There are real fears that they will follow a labour market agenda only. No more possibility of meaningful engagement for social change, of building local capacity. We, as workers and activists, will be neutered and domesticated by local partnerships. The loss of CDPs, their ethos and principles, will have long-term consequences for marginalised communities.
For the last two years, through the National Community Development Forum, I have lobbied tirelessly about the impact of these cuts on vulnerable families and women, articulating the inherent dangers of taking away the independence of CDPs – to no avail. The state has been consistent in conducting a war on the poorest and the most vulnerable in society.
We are worn out articulating the dangers that communities face if they lose their CDPs. Telling and retelling what will happen to the elderly, to women, and women’s groups, men’s groups, children with special needs, communities with special needs! The government doesn’t seem to get the powerful role that a small two or three-worker project can play in community cohesion, in leveraging funding far in excess of the small grant it receives, in making community groups viable, in empowering communities to articulate their own needs, from the bottom up.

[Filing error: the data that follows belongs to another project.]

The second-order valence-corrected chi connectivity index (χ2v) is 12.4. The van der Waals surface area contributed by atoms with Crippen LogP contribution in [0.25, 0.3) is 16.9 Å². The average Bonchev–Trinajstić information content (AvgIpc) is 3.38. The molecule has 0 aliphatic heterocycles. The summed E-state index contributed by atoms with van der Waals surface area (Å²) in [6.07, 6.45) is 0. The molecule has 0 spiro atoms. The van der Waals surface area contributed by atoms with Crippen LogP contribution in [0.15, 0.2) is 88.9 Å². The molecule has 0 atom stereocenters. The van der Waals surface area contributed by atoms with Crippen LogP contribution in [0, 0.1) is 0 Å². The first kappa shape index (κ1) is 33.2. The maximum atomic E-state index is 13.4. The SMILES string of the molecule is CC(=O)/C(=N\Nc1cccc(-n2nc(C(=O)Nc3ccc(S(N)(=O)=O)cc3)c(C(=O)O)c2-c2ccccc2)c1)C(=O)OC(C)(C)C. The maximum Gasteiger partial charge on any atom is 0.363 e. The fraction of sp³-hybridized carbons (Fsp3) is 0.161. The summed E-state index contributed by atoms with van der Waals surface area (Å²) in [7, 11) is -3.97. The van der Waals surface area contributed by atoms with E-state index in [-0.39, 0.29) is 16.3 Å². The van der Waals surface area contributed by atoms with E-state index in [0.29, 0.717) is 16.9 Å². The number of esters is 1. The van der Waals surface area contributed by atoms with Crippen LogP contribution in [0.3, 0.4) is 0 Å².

All this during an era when a little over 20 men – politicians, property developers and bankers – were playing a giant Monopoly game with our country and our people. A wink and a nod here, a tilt of the eyebrow there, a quiet phone call late in the evening, a sharing of information from all the important boards they sat on – as they bartered our futures and our children’s futures to buy and sell the most ‘valuable’ land in the world.
Or maybe they do get it. They certainly seemed to get the role played by the Equality Authority and Combat Poverty in reaching for equality and social justice – they closed them down too.
Do they realise the role played by CDPs in helping people to name their own worlds and identify their own